Non-Forested Wetlands

Non-Forested Wetlands

Taxonomy Machine Name
sector_nonforested_ecosystems
Taxonomy Alias
nonforested_ecosystems
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Mid-Atlantic Forest Ecosystem Vulnerability Assessment and Synthesis: A Report from the Mid-Atlantic Climate Change Response Framework

Forest ecosystems will be affected directly and indirectly by a changing climate over the 21st century. This assessment evaluates the vulnerability of 11 forest ecosystems in the Mid-Atlantic region (Pennsylvania, New Jersey, Delaware, eastern Maryland, and southern New York) under a range of future climates. We synthesized and summarized information on the contemporary landscape, provided information on past climate trends, and described a range of projected future climates.

New England and Northern New York Forest Ecosystem Vulnerability Assessment and Synthesis: A Report from the New England Climate Change Response Framework Project

This region contains about 40 million acres of forest, which provide numerous cultural, economic, and environmental benefits. Climate change is already having an impact on the region’s forests, increasing damage from extreme precipitation events and insect pests. Future changes could dramatically alter the landscape that characterizes the region.

Forest Adaptation Resources: Climate change tools and approaches for land managers, 2nd Edition

This document provides a suite of materials to help land managers to consider climate change and to develop adaptation actions. It does not provide specific recommendations, but rather serves as a decision-support tool for incorporating adaptation considerations into current management objectives.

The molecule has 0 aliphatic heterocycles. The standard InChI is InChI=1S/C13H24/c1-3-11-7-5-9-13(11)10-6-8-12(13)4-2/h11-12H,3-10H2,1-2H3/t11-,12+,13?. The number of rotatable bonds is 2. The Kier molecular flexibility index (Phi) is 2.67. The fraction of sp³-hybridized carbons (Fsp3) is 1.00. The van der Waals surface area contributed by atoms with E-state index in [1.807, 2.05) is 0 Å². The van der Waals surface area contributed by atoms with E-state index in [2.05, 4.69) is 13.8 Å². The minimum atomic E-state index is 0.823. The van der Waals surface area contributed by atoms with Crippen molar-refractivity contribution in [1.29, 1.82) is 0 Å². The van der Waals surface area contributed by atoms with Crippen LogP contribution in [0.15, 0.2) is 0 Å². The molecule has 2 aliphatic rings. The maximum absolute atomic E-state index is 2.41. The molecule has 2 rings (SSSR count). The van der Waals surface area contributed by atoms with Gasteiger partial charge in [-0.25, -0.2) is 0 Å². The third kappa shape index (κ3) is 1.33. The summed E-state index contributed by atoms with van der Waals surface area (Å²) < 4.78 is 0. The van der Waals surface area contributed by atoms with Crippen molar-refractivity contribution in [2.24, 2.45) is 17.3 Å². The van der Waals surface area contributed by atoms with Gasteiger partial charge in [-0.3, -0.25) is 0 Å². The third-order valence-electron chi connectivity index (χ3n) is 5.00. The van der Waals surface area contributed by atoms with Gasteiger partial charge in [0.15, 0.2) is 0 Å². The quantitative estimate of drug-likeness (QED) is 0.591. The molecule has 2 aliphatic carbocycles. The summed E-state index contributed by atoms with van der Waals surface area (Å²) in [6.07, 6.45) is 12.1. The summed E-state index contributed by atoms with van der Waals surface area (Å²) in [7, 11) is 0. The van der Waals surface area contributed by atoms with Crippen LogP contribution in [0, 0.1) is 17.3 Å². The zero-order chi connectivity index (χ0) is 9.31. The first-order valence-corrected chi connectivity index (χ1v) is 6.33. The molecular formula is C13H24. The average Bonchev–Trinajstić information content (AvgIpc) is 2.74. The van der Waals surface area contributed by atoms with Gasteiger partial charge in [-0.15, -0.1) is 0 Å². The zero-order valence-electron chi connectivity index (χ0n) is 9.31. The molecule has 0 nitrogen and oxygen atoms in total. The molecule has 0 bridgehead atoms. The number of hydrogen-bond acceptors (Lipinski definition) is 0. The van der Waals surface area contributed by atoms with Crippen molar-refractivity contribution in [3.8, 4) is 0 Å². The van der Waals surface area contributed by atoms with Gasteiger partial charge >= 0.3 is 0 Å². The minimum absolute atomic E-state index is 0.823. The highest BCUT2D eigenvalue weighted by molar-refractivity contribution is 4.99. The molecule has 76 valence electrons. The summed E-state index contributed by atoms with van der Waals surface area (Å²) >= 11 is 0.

Wet and wet-mesic prairies are moderately vulnerable to climate change. These ecosystems are tolerant of a broad range of climatic conditions. Altered seasonal precipitation and the resulting hydrologic responses pose the greatest climate-related threats.

Submitted by dshannon on Tue, 08/18/2020 - 13:33

Wet prairie is moderately vulnerable to climate change (when evaluated in low to high climate change emissions scenarios). Wet Prairies may be most vulnerable to changes in hydrology, increasing non-native invasive species, and invading brush. Changes to surface water hydrology are likely to occur with climate alterations to the hydrologic cycle. Thus leading to projected increases in droughts as well as the frequency and intensity of flood events.

Mesic Prairie is highly vulnerable to climate change. Maintained by periodic fire, this system may have less capacity to adapt to climate change due to their extreme rarity and small and isolated nature that limit options to rearrange and migrate.

Submitted by dshannon on Tue, 08/18/2020 - 13:27

Mesic Prairie is highly vulnerable to climate change (when evaluated in low to high climate change emissions scenarios). Mesic Prairie ecosystem occurs where soil depth and annual precipitation (and periodic fire) are primary drivers of prairie development and maintenance. Of all the prairie types, mesic prairie is considered to be the most vulnerable to climate change due to a combination of negative climate-related impacts and the small and isolated nature of remnants that confine and reduce opportunity to rearrange and migrate as a means to accommodate stressors.

Sand Prairie is mod-low to moderately vulnerable to climate change. This ecosystem is intrinsically hot and arid, thus the species that grow in these communities are able to resist potential climate change threats such as drought and extreme heat.

Submitted by dshannon on Tue, 08/18/2020 - 13:14